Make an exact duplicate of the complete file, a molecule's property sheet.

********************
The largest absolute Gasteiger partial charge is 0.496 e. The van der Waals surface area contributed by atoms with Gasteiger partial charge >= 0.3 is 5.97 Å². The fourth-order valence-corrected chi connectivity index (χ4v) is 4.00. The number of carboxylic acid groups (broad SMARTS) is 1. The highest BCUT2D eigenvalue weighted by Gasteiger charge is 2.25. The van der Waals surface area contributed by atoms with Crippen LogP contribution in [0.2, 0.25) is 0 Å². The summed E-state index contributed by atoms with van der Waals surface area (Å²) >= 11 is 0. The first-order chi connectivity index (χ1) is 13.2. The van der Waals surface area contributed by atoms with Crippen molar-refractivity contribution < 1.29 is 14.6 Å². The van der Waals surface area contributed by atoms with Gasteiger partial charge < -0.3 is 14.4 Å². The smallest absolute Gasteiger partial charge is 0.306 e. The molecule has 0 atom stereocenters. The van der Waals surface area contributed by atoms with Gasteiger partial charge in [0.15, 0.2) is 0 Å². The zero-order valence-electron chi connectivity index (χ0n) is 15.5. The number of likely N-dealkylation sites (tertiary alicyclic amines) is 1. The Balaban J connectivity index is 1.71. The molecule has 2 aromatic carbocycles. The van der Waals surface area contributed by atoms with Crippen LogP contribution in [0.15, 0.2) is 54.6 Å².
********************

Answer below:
The largest absolute Gasteiger partial charge is 0.496 e. The van der Waals surface area contributed by atoms with Gasteiger partial charge >= 0.3 is 5.97 Å². The fourth-order valence-corrected chi connectivity index (χ4v) is 4.00. The number of carboxylic acid groups (broad SMARTS) is 1. The highest BCUT2D eigenvalue weighted by Gasteiger charge is 2.25. The van der Waals surface area contributed by atoms with Crippen LogP contribution in [0.2, 0.25) is 0 Å². The summed E-state index contributed by atoms with van der Waals surface area (Å²) >= 11 is 0. The first-order chi connectivity index (χ1) is 13.2. The van der Waals surface area contributed by atoms with Crippen molar-refractivity contribution < 1.29 is 14.6 Å². The van der Waals surface area contributed by atoms with Gasteiger partial charge < -0.3 is 14.4 Å². The smallest absolute Gasteiger partial charge is 0.306 e. The molecule has 0 atom stereocenters. The van der Waals surface area contributed by atoms with Gasteiger partial charge in [0.15, 0.2) is 0 Å². The zero-order valence-electron chi connectivity index (χ0n) is 15.5. The number of likely N-dealkylation sites (tertiary alicyclic amines) is 1. The Balaban J connectivity index is 1.71. The molecule has 2 aromatic carbocycles. The van der Waals surface area contributed by atoms with Crippen LogP contribution in [0.15, 0.2) is 54.6 Å².